Some specialists also consider photovoltaic glass a bird-friendly option. This type of glass contains cells that accumulate energy to generate electricity, which is incorporated onto the glass in a photovoltaic sheet by means of electronic printing. Different levels of transparency can be obtained, including fully transparent options that are compatible with films that reflect ultraviolet light. However, it is important to consider that bird nests and other interferences can negatively impact the glass' ability to generate energy.
There are numerous techniques for incorporating visible patterns into glass. One such solution is ceramic printing. Depending on the supplier, you can choose colors, regulate the opacity of the ink, and opt for decorative patterns. Advances in technology for screen printing on glass (silk-screening) allow for varied decoration styles superior to traditional engraving techniques (etched glass). Today, ceramic printing on glass offers both the possibility of silk-screening a design using a template (the oldest form of glass printing still in use) or doing it by digital printing, which is more flexible than silk-screening. The choice between the two methods is usually based on considerations such as location, quantity, image, sustainability, and function, though they may also be used as complementary techniques.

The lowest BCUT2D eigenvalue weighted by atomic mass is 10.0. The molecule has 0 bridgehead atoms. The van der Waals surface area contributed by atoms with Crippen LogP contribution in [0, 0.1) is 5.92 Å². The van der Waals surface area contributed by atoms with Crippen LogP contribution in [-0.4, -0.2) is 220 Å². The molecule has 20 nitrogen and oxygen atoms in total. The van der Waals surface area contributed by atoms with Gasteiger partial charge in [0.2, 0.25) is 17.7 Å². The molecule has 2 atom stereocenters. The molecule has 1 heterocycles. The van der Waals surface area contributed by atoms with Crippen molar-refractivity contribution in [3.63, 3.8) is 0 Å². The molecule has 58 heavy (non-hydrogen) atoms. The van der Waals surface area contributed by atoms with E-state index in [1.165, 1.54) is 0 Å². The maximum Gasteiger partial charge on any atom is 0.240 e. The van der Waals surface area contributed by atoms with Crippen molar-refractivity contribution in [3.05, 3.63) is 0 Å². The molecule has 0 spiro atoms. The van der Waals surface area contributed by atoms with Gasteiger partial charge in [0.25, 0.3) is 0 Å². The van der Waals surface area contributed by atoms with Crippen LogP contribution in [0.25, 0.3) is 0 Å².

If the designer and client are open to glass that is not fully transparent, there are two additional options: dichroic glass and translucent glass. Dichroic glass is multi-colored, produced by stacking and alternating layers of glass along with micro-layers of quartz glass and metal oxides to achieve the appearance of changing colors by transmitting and reflecting light, like a kaleidoscope. Translucent glass can either be channel or fritted glass, and is porous and opaque, produced by subjecting the glass to thermal melting. In some cases, it can have a load-bearing capacity and be designed in curved or textured forms.
Whichever option you choose, the design of the pattern to be incorporated into the glass is of paramount importance. A study by Dip-Tech, endorsed by the American Bird Conservancy, has shown that patterns with randomly arranged triangles are more effective than homogeneous colored dots or stripes. The golden rule is to follow a "2x4" inch spacing: the marks are to be added on the plane with a spacing of two inches horizontally and four inches vertically. Birds tend to avoid gaps of these dimensions, so a stricter "2x2" rule will ensure the inclusion of smaller species.